Right now, I can take or leave the dynamic head tracking. TrueCinema will add a feature that will make you think there are many speakers around you when you watch a movie. But like so much about TV Audio Swap — Android support, wider soundbar compatibility, etc. — TrueCinema is also in the “coming later” column.

Source: Sonos Ace review: was it worth it?

The Ace Headphones: High-performance headphones for casual gaming and game-the-time gamma-ray bursts

The headphones can play any audio that would normally come through your soundbar — and that includes games. The latency is impressively low: it was imperceptible to me when playing a few games of MLB The Show on PS5, where the crack of the bat seemed right on target. I am not a guy who shoots people but I enjoy the gunplay in the game. Rift Apart, and GTA V kept up with what I was seeing on-screen. Competitive gamers might feel differently, but for casual pass-the-time gaming, the Ace are more than up for the job.

The hardware makes a good first impression. The case on which the headphones are made is made from recycled plastic. I worry about bag space for non-folding headphones but they have a nice flat case which makes it easy to take on the go. Inside is a pouch that attaches to the case magnetically: this is where you’ll store the included USB-C and USB-C-to-3.5mm cables. Listening can be done with either cable.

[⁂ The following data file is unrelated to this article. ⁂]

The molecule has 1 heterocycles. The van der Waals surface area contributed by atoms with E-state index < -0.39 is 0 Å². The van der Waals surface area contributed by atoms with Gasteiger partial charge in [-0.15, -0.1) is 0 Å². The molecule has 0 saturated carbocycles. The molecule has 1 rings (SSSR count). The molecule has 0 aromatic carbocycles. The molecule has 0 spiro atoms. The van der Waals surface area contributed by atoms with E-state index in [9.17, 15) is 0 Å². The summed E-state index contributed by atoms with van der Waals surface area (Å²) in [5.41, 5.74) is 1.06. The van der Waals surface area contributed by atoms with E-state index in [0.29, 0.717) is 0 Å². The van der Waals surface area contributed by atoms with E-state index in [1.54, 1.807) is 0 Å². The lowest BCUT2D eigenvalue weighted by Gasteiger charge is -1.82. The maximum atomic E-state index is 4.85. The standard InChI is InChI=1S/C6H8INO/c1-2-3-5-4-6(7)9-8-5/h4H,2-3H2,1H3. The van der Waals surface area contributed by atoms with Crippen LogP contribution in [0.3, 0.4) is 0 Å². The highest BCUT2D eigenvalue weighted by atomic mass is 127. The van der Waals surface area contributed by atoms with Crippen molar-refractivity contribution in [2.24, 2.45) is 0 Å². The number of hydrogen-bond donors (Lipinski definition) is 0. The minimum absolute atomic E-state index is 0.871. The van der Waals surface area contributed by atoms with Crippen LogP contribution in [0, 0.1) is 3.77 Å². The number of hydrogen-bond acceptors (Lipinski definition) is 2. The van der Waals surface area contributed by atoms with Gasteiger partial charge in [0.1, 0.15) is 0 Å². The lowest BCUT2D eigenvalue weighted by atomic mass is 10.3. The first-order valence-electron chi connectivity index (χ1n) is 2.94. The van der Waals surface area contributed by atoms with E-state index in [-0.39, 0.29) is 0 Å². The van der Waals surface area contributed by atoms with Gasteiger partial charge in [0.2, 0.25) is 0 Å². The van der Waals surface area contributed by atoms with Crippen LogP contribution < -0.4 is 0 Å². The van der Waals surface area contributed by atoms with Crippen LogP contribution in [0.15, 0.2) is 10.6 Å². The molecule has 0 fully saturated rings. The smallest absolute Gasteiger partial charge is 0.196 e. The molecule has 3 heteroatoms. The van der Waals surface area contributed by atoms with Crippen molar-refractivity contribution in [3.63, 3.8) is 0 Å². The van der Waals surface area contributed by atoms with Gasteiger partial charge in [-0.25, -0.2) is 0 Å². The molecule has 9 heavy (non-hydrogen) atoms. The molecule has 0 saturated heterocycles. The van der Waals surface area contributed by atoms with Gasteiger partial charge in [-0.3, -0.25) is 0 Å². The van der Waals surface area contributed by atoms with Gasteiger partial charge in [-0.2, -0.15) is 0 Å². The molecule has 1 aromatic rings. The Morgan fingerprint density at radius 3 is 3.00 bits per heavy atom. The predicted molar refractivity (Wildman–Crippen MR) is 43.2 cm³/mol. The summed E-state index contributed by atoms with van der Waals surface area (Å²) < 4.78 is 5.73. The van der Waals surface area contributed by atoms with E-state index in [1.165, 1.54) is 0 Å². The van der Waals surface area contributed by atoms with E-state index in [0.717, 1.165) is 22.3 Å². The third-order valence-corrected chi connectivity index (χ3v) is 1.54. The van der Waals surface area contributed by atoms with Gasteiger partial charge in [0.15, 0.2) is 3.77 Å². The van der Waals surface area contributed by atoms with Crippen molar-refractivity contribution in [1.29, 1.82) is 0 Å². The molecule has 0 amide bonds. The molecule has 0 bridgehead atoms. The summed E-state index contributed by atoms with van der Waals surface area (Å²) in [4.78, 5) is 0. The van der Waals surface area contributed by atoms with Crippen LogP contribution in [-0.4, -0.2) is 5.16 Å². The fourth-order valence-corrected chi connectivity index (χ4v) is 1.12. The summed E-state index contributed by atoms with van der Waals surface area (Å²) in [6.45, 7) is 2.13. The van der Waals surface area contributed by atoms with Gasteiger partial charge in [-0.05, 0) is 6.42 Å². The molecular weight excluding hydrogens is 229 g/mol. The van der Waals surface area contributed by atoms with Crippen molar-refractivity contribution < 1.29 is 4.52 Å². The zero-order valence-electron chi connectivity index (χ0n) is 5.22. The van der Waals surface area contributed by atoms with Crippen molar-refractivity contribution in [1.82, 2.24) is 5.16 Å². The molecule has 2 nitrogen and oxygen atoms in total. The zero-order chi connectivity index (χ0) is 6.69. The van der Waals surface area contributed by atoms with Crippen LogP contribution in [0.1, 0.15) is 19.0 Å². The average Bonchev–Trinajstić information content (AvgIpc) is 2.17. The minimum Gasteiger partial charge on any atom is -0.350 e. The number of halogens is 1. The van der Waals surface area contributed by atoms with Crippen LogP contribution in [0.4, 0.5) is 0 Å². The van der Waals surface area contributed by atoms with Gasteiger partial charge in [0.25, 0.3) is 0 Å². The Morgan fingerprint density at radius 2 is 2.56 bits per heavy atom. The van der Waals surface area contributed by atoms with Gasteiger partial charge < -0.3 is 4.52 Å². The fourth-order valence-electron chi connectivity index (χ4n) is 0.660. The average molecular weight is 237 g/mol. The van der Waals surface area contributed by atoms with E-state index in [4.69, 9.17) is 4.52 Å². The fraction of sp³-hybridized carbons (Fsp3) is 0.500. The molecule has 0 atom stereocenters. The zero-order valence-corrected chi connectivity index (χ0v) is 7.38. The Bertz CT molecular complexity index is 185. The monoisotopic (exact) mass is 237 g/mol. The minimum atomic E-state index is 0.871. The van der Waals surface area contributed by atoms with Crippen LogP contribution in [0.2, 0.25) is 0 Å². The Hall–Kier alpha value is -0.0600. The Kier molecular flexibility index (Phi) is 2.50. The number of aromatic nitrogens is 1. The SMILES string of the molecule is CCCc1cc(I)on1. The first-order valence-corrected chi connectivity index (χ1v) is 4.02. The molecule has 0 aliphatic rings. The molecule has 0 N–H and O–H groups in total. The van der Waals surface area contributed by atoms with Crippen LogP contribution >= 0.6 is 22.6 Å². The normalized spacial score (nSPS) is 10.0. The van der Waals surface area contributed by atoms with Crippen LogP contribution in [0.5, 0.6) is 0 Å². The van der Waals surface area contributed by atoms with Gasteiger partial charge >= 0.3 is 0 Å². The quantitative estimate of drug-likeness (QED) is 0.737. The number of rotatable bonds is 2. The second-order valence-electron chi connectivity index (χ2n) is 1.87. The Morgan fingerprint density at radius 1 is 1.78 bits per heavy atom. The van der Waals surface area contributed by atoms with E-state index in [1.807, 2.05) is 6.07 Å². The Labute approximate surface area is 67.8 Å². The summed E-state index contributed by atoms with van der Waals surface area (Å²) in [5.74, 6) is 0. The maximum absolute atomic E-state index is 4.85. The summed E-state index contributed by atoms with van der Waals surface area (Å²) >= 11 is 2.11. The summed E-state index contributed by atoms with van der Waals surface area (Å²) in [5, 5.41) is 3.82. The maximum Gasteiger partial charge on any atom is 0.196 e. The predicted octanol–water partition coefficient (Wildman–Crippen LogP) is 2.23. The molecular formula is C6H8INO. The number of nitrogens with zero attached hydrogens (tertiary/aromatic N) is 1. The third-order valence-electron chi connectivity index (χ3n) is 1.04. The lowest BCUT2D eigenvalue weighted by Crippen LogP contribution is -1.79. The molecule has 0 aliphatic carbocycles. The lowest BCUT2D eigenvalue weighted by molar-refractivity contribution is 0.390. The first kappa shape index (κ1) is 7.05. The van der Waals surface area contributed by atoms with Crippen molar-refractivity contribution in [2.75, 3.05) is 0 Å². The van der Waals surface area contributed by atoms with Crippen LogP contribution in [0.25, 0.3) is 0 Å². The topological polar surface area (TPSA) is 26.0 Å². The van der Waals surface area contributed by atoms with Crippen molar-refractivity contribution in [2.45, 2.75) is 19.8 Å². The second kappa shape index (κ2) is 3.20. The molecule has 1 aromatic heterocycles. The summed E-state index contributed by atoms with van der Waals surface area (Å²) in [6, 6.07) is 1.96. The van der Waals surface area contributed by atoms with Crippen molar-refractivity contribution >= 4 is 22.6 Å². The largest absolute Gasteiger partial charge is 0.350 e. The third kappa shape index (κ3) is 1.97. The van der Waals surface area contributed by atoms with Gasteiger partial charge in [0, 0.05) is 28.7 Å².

These headphones don’t feature any advanced wireless capabilities for everyday music listening. iPhone owners get the standard AAC codec, while some Android phones can take advantage of Qualcomm’s AptX Adaptive to wirelessly stream music at up to lossless quality. (My Galaxy S24 Ultra isn’t capable of this, so your mileage may vary.) I wish Sony’s more universal LDAC Bluetooth codec had been included for those who really care. It’s easy to get caught up in this stuff, but a headphone’s tuning is more important. But it’s fair to want all the things when you’re paying $450.